New Jersey Uniform Premarital and Pre-Civil Union Agreement Act
(N.J.S.A. 37:2-31 to 37:2-41)
Being a divorce attorney for more than 17 years, I am often confronted witht the question of whether or not a person should have a prenuptial agreement. There are divorce attorneys who can draft these agreements and there are online templates for a prenuptial agreement. Before you hire a divorce attorney or use on online form or template, you should understand the history and purpose of a prenuptial agreement.
New Jersey adopted the UPAA in 1988. New Jersey’s status applies to all premarital agreements executed the “90th day after” August 5, 1988. A sample of the significant provisions of the Act are below.
Differences from original UPAA:
- 37:2-32: defines a “premarital and pre-civil union agreement” as “an agreement between prospective spouses or partners in a civil union and to effective upon marriage or upon the parties establishing a civil union.” This expanded the original UPAA to include same-sex couples.
- 37:2-32(c) defines an unconscionable agreement
- requires more formalities in execution than original UPAA
- Agreement must be in writing, signed by both parties and acknowledged. There must also be a statement of assets attached to the agreement.
- 37:2-34: provides that parties can contract about any other matter not listed as long as it does not violate public policy or a criminal statute
- 37:2-38: States that it is the burden of the party seeks to have the agreement deemed unenforceable to prove that it is unenforceable. Also indicates that the standard of proof is “clear and convincing evidence.”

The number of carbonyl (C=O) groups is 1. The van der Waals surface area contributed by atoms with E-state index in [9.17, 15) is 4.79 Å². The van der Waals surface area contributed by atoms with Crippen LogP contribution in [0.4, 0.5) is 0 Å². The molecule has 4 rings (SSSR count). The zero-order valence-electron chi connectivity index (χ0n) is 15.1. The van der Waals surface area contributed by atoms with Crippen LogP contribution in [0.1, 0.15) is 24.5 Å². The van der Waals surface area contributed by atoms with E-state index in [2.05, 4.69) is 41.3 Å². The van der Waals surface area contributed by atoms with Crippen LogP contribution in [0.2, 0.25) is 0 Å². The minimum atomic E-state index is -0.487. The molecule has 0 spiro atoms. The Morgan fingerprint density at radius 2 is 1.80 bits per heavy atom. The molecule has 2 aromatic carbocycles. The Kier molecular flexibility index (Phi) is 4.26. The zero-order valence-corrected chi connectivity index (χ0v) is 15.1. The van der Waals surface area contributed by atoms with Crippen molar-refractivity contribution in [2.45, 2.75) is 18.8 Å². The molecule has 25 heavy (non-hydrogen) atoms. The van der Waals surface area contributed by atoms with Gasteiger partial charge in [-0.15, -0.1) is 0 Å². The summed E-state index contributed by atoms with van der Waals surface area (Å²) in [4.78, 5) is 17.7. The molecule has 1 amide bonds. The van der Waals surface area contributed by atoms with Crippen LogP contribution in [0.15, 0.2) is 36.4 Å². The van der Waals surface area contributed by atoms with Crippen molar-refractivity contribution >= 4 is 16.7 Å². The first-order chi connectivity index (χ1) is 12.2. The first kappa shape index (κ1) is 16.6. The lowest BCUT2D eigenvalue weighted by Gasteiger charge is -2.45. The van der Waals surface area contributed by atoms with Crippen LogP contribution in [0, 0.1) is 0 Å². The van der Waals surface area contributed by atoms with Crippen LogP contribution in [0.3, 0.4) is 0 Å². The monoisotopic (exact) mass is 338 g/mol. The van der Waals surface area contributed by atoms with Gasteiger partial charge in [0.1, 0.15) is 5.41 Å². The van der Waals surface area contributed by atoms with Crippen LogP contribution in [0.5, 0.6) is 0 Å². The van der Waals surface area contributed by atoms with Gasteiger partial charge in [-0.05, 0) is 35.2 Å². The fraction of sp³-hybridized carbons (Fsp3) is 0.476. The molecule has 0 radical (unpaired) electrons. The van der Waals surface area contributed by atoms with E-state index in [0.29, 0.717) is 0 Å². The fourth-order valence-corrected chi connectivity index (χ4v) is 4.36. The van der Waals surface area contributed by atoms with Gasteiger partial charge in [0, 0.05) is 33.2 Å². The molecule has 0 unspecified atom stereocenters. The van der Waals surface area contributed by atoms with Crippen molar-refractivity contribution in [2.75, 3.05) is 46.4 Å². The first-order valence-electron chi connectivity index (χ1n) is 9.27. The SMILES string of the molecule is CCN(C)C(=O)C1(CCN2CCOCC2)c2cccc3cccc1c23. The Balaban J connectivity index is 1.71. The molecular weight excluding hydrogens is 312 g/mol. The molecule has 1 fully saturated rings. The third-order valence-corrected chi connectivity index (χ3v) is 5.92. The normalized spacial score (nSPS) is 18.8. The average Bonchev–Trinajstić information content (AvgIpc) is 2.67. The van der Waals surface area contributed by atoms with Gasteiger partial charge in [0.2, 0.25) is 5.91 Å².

- Requires “full and fair disclosure” instead of “fair and reasonable disclosure.” This a higher standard of disclosure than that required by the original UPAA.
- Takes into account whether party against whom enforcement is sought had consulted with independent legal counsel or voluntarily and expressly waived, in writing, the right to consult with legal counsel.
Reading the statute may not tell you whether or not you need one. However, I and many commentators believe all couples should have a prenuptial agreement.
Prenuptial agreements are not, or at least, do not need to be an “all or nothing” agreement. Most envision prenuptial agreements as denying the other spouse any share of the assets and prohibiting. While many are like this, the prenuptial agreement does not have to drafted like that.
A prenuptial agreement allows marrying individuals an opportunity to discuss their financial positions and future issues at a time when they care the most about each other. It is still common for couples to keep finances separate. This results in many spouses having absolutely no clue about the other spouse’s income, compensation structure and debt situation. I have had couples after 10-20 years of marriage come for a divorce and have no idea of the other’s compensation structure or financial position.
A prenuptial agreement allows the couple to really examine each other’s fiancial position, their assets and their debts, which also indicates their spending habits and responsibility with finances. All issues that should be examined BEFORE marriage.